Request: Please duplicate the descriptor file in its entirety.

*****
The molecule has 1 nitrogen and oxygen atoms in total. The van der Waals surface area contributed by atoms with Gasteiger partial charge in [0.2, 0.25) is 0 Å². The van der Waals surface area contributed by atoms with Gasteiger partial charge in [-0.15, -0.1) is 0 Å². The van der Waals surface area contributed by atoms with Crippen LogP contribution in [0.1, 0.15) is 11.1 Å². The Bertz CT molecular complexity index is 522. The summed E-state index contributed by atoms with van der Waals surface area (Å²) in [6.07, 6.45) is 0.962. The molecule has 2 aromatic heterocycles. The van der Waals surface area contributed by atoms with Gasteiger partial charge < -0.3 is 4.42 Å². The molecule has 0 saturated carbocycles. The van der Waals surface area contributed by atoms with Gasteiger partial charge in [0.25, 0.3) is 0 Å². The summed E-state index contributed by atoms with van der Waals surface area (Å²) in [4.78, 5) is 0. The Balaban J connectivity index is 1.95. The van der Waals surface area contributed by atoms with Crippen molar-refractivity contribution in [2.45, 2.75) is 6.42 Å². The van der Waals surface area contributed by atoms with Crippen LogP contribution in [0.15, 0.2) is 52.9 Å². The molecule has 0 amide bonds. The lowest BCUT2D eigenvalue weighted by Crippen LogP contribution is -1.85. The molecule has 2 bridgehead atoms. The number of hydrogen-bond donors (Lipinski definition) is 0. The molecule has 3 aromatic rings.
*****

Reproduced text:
The molecule has 1 nitrogen and oxygen atoms in total. The van der Waals surface area contributed by atoms with Gasteiger partial charge in [0.2, 0.25) is 0 Å². The van der Waals surface area contributed by atoms with Gasteiger partial charge in [-0.15, -0.1) is 0 Å². The van der Waals surface area contributed by atoms with Crippen LogP contribution in [0.1, 0.15) is 11.1 Å². The Bertz CT molecular complexity index is 522. The summed E-state index contributed by atoms with van der Waals surface area (Å²) in [6.07, 6.45) is 0.962. The molecule has 2 aromatic heterocycles. The van der Waals surface area contributed by atoms with Gasteiger partial charge < -0.3 is 4.42 Å². The molecule has 0 saturated carbocycles. The van der Waals surface area contributed by atoms with Gasteiger partial charge in [0.25, 0.3) is 0 Å². The summed E-state index contributed by atoms with van der Waals surface area (Å²) in [4.78, 5) is 0. The Balaban J connectivity index is 1.95. The van der Waals surface area contributed by atoms with Crippen molar-refractivity contribution in [2.45, 2.75) is 6.42 Å². The van der Waals surface area contributed by atoms with Crippen LogP contribution in [0.15, 0.2) is 52.9 Å². The molecule has 0 amide bonds. The lowest BCUT2D eigenvalue weighted by Crippen LogP contribution is -1.85. The molecule has 2 bridgehead atoms. The number of hydrogen-bond donors (Lipinski definition) is 0. The molecule has 3 aromatic rings.